Theophile Robert (swiss, 1878-1954)
Oil on canvas.
Portrait of a lady.
64cm 78cm with frame.
Excellent condition with few crackles that we can have restored on request.
Robert Théophile was born in August 1879 in Ried-sur-Bienne in Switzerland. Coming from a family of artists, he very quickly received an artistic education from his father. After studying painting and drawing, Théophile continued his apprenticeship by becoming the pupil of Clément Heaton, an English decorator whose studio was located in Neuchâtel. The young painter will also study in Montpellier alongside the painter Eugène Burnand. His travels to Italy, France and Germany allowed him to immerse himself in worlds different from his own and to meet new artists such as Pierre Godet, Le Corbusier and Pablo Picasso.
In 1921, Théophile Robert exhibited at the Salon des Indépendants and enjoyed immense success. This year will mark the beginning of a worldwide fame: his works will later be exhibited in France, Belgium, Germany and as far as Japan.
A career rich in experiences and influences
Théophile Robert is known for the great diversity of themes he evokes in his paintings. Sometimes depicting still lifes or nudes of bathers, the painter also enjoys making portraits that capture the essence and personality of those who serve as his models.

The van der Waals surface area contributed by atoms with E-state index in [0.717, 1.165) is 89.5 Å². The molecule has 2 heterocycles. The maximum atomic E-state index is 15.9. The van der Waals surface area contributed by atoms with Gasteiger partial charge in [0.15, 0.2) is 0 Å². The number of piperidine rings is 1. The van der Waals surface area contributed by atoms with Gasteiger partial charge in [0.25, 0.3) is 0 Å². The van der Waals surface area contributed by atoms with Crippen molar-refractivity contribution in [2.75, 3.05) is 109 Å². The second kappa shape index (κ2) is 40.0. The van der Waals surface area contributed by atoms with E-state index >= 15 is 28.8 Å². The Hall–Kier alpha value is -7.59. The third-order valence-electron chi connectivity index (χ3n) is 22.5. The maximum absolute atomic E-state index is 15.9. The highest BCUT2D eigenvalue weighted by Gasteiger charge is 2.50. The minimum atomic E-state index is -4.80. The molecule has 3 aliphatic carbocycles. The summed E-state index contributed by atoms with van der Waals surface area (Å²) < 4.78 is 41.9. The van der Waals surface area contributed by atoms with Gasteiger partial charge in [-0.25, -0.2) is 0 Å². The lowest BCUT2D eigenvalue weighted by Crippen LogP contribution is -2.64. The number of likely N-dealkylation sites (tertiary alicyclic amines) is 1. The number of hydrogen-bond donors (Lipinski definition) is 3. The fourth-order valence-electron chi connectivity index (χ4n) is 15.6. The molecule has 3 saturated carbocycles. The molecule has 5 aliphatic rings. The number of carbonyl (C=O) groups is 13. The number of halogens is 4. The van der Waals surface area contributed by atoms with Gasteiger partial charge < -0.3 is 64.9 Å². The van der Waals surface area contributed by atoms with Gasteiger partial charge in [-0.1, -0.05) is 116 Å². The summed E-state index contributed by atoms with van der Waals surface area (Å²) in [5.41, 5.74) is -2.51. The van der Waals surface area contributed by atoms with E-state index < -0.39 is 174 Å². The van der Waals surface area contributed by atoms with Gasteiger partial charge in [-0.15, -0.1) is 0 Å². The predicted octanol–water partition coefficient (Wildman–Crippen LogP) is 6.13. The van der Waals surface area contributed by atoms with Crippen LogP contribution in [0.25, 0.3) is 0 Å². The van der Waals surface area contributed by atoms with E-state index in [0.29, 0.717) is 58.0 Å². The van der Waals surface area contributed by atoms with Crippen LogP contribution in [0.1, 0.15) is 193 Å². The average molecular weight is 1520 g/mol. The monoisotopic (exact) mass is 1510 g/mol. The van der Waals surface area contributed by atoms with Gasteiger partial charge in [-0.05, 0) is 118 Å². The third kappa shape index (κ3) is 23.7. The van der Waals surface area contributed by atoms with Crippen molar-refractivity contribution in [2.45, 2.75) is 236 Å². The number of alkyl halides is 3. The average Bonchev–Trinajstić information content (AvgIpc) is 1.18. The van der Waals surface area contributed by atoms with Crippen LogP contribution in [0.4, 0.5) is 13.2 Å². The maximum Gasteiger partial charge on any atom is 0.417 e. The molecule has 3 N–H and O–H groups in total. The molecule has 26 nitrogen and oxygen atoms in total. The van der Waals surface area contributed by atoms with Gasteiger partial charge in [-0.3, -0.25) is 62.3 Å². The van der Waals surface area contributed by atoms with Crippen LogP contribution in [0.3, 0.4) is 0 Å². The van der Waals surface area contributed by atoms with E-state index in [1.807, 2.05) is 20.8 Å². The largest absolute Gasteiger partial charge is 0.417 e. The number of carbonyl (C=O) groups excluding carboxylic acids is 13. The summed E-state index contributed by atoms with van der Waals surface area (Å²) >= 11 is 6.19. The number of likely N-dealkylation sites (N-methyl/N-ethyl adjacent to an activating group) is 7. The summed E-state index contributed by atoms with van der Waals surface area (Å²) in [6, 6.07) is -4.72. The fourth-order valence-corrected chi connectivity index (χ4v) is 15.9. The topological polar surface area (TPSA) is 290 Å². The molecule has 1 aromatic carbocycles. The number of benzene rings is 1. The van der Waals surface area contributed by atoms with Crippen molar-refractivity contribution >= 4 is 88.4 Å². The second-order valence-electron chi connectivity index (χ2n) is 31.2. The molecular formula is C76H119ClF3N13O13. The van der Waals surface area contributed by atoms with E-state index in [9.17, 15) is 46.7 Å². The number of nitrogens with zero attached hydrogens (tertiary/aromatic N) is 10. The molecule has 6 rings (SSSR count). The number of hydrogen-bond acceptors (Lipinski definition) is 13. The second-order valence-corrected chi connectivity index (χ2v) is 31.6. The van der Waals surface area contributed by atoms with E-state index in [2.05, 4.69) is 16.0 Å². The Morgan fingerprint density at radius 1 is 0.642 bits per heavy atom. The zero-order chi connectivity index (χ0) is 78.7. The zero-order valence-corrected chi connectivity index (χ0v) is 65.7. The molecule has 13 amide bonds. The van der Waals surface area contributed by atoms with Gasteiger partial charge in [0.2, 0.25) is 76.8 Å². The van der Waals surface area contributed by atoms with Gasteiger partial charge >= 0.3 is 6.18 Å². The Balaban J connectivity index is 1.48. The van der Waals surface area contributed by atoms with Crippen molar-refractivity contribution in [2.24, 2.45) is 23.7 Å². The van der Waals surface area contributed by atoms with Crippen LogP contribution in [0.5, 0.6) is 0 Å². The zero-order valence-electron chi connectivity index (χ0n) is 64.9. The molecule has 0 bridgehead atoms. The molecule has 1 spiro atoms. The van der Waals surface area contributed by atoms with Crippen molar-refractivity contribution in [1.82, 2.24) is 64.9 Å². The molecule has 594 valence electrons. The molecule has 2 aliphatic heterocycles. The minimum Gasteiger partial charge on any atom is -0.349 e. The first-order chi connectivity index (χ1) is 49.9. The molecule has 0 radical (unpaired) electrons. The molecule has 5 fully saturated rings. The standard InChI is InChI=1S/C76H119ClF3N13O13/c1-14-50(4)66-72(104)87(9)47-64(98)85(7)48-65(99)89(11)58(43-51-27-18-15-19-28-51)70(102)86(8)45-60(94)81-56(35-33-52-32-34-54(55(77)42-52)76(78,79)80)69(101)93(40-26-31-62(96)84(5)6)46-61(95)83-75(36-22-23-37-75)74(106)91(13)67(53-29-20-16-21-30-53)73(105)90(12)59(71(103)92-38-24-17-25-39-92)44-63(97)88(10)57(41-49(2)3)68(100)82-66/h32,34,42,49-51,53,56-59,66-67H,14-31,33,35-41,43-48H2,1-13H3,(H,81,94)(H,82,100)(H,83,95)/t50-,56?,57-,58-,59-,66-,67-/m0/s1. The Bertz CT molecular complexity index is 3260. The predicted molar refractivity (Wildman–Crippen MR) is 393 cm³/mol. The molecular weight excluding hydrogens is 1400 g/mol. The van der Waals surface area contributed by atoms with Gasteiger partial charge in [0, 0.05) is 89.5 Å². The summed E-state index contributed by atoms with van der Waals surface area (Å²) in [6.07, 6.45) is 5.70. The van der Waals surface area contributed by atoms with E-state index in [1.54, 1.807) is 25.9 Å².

Although he remained faithful to the Impressionist teachings of his father throughout his career, Robert also allowed himself to be influenced by the styles inspired by the artists he met and the changes in the era he experienced. We thus find in some of his works borrowings from cubism, fauvism, primitivism and other styles typical of his time.
In the 1920s, Robert Théophile also experimented with the aesthetics of New Objectivity, a movement displaying a desire to return to reality and everyday life. He will also become impregnated with Purism . Critique of Cubism , this aesthetic doctrine advocates a return to order.
In 1929, when Théophile returned to Switzerland for good, he dedicated his art to the decoration of churches. Reorienting himself towards monumental painting, he created the Stations of the Cross for the church of Tavannes (1930), the complete decoration of the church of Saint-Blaise (1939) and even that of Gorgier.